The research should identify from a survey of user agencies existing design guidelines and common types of barrier attachments currently being used including any observed operational problems. Assess the performance of the most common barrier attachment combinations that have not been crash tested through nonlinear finite element simulation, and recommend existing or modified attachment/barrier combinations for further evaluation and crash testing.


Currently there are few known barrier attachments that have been successfully crash tested.

More and more user agencies are installing hardware on barriers to communicate with drivers including traffic and emergency information. Hence, providing crashworthy barrier attachment combinations is becoming more important to reduce risk to the travelling public. There is also increased use of hardware on barriers on median barriers for HOV and HOT lanes, and for evacuation routes on divided highways where traffic is reversed in advance of hurricanes or other emergencies.

User agencies need risk-based design guidelines with one or more cost effective crashworthy barrier attachments designs available from this research instead of using designs with unknown performance and risk.

Related Research:

Past and current research and guidance related to barrier attachments has focused primarily on the following areas:

a) State of practice and extent of DOT usage of barrier attachments. NCHRP Synthesis 465 (2014) “Permanent Signs Mounted on Median Barriers” included a comprehensive survey of state DOTs summarizing types of signs and supports being attached to the top of rigid median barriers and level of consideration some practices give to potential safety concerns. The Synthesis was limited to only include permanent signs mounted on concrete median barriers.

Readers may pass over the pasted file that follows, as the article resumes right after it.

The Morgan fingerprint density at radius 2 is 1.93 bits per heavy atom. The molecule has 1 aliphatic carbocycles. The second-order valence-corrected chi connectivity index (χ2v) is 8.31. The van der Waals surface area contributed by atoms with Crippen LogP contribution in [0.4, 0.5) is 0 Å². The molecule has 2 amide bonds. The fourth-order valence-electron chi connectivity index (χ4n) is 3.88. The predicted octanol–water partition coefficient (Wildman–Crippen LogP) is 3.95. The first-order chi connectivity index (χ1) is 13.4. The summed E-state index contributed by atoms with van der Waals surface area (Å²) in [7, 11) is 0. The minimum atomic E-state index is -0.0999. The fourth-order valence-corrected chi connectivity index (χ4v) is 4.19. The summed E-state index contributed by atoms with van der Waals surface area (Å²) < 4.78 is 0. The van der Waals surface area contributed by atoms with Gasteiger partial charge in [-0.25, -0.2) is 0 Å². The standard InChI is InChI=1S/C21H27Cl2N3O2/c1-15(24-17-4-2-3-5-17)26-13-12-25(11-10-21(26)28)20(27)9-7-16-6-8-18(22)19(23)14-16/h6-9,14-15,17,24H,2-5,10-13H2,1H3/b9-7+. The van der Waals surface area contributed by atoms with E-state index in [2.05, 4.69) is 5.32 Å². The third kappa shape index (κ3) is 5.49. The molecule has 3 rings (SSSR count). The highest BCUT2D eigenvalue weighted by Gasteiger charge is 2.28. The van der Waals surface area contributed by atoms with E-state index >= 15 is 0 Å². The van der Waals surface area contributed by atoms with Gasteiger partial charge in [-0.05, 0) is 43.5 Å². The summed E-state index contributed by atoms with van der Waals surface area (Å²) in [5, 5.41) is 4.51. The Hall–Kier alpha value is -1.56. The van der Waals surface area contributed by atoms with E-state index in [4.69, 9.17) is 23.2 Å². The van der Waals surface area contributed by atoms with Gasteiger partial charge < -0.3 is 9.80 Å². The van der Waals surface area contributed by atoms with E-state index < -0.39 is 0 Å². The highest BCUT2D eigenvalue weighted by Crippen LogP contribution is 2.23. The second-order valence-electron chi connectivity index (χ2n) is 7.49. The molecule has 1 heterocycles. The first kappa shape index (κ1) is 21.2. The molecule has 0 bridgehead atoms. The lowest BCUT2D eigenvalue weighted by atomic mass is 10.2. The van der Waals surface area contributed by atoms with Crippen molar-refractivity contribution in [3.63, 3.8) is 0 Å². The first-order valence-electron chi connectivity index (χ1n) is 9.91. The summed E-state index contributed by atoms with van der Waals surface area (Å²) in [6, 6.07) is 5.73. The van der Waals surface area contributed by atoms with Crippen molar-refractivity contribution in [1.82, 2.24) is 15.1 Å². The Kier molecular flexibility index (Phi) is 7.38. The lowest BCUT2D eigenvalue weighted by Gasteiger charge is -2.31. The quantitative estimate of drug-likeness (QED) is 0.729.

b) Establishing Zone of Intrusion (ZOI) envelopes for common barrier types subjected to standardized crash tests. Several studies established ZOI envelopes for a limited number of barrier designs using NCHRP Report 350 impact Test Levels 2 through 4. These ZOI envelopes are summarized in Chapter 5 of the RDG-2011. NCHRP Project 22-34 project is anticipated to establish updated ZOI envelopes using MASH Test Levels (expected completion in 2021).

c) Crash testing of specific barrier/attachment combinations. Though limited, some crash tests have been performed to evaluate the performance and acceptability of specific attachments mounted on concrete barriers, such as fixed small sign supports and luminaire poles.

Past and current research efforts directly related to evaluating crashworthiness of common barrier attachment combinations is limited.


The plan to get information sufficient enough to implement in the field such as but not limited to:

a) Detailed construction drawings and specifications of crashworthy barrier attachments;

b) Design guidance for risk-based selection of crashworthy and non-crashworthy barrier attachment types and combinations for median and roadside installations for a wide range of design speeds and traffic volumes for future inclusion in the RDG.

Sponsoring Committee:AFB20, Roadside Safety Design
Research Period:24 - 36 months
Research Priority:Medium
RNS Developer:Mark Ayton, Eric Lohrey, Akram Abu-Odeh
Source Info:2018 AFB20 Midyear Meeting, Austin, TX
Date Posted:01/15/2019
Date Modified:01/24/2019
Index Terms:Highway safety, Barriers (Roads), Crashworthiness, Benefit cost analysis,
Cosponsoring Committees: 
Safety and Human Factors